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segunda-feira, 17 de agosto de 2009

Julian Carrillo

Música Mexicana
La musica de Julian Carrillo















---Experimentalista da música microtonal, o Erudito Mexicano Julian Carrillo "...descobriu a décima-sexta parte de um tom, ou seja dezesseis sons nitidamente diferentes entre os tons Sol e Lá... Ele designou sua descoberta como Sonido 13. J. Carrillo reformulou as teorias e a física da música..."
---Charles Ives, graciosamente definiu Microtom como "as notas entre as rachaduras do piano". Na verdade, não passam de subdivisões semi-tonais, com isso, uma oitava passa a ter 19, 24, 31, 53, 72, ou 88 tons. Vide: Música Microtonal
---Incrível como a Wikipédia brasileira não tem o verbete Julian Carrillo, apenas algumas notas. Tentando amenizar este quadro, aí vai uma pequena dissertação sobre o grande músico:

"Julián Carrillo Trujillo (January 28, 1875–September 9, 1965) was a Mexican composer and musical scientist, who discovered the Thirteenth Sound.
Carrillo was admitted to the Leipzig Royal Conservatory, where he studied with Hans Becker (violin), Johann Merkel (piano), and Salomon Jadassohn (composition, harmony and counterpoint). He became first violin in two orchestras: the Conservatory's Orchestra, conducted by Hans Sitt; and the Gewandhaus Orchestra, conducted by Artur Nikisch.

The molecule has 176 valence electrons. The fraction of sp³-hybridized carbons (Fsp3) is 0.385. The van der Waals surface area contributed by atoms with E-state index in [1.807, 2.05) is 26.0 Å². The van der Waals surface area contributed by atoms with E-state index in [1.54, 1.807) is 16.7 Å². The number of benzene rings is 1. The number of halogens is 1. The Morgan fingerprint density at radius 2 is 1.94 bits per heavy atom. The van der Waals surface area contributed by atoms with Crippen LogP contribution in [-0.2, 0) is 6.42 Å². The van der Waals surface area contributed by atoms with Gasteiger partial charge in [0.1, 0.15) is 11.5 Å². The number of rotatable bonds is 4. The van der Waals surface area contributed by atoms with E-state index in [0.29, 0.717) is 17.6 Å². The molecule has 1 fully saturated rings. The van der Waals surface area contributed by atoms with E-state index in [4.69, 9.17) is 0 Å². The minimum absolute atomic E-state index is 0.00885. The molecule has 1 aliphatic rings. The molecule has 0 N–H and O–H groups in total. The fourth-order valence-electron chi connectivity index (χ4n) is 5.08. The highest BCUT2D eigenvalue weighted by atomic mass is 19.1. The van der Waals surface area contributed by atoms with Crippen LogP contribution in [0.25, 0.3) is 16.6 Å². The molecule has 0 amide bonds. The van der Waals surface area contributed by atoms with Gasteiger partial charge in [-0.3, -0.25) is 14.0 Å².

Carrillo composed several works at Leipzig, including Sextet in G Major for two violins, two violas and two violoncellos (1900), and the First Symphony in D Major for Orchestra (1901). Carrillo conducted the Leipzig Royal Conservatory Orchestra in the premiere performance of his First Symphony.

In 1900, Carrillo attended the International Congress of Music in Paris, presided by Camille Saint-Saëns. He presented a paper, which the Congress accepted and published, on the names of musical sounds. He proposed that, since each note is one sound, each note name (C, D flat, etc.) should be a single syllable. He proposed 35 monosyllabic names.

When he finished his studies in the Leipzig Conservatory, he went to Belgium to improve his skills as a violinist. There, he studied with Hans Zimmer (who had been Eugène Ysaÿe's student) and was admitted in the Ghent Royal Conservatory of Music. In 1903, he composed a Quartet in E minor, which he intended to give "ideological unity and tonal diversity" to classical forms."
Posted By : pedos | Date : 27 Jun 2007 23:19:00 |

---Leia um pouco mais sobre J. Carrillo (em língua Inglesa). Clique Aqui.





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